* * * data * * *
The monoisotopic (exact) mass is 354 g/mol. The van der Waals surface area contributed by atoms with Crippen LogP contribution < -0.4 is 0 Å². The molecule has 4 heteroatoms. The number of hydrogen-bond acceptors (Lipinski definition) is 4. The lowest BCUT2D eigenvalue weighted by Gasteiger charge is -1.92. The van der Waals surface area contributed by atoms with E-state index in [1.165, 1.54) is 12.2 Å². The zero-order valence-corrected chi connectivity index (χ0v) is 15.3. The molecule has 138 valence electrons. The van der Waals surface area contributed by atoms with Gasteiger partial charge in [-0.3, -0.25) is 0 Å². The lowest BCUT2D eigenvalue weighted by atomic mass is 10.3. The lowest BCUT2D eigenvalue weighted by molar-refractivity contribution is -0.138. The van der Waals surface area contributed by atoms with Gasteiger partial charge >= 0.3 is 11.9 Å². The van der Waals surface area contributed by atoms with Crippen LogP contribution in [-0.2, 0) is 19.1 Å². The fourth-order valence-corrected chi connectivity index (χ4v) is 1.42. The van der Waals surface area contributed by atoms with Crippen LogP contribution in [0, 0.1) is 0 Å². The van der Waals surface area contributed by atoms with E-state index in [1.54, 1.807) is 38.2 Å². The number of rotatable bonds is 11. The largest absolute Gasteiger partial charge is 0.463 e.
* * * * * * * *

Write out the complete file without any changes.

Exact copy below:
The monoisotopic (exact) mass is 354 g/mol. The van der Waals surface area contributed by atoms with Crippen LogP contribution < -0.4 is 0 Å². The molecule has 4 heteroatoms. The number of hydrogen-bond acceptors (Lipinski definition) is 4. The lowest BCUT2D eigenvalue weighted by Gasteiger charge is -1.92. The van der Waals surface area contributed by atoms with E-state index in [1.165, 1.54) is 12.2 Å². The zero-order valence-corrected chi connectivity index (χ0v) is 15.3. The molecule has 138 valence electrons. The van der Waals surface area contributed by atoms with Gasteiger partial charge in [-0.3, -0.25) is 0 Å². The lowest BCUT2D eigenvalue weighted by atomic mass is 10.3. The lowest BCUT2D eigenvalue weighted by molar-refractivity contribution is -0.138. The van der Waals surface area contributed by atoms with Gasteiger partial charge >= 0.3 is 11.9 Å². The van der Waals surface area contributed by atoms with Crippen LogP contribution in [-0.2, 0) is 19.1 Å². The fourth-order valence-corrected chi connectivity index (χ4v) is 1.42. The van der Waals surface area contributed by atoms with Crippen LogP contribution in [0, 0.1) is 0 Å². The van der Waals surface area contributed by atoms with E-state index in [1.54, 1.807) is 38.2 Å². The number of rotatable bonds is 11. The largest absolute Gasteiger partial charge is 0.463 e.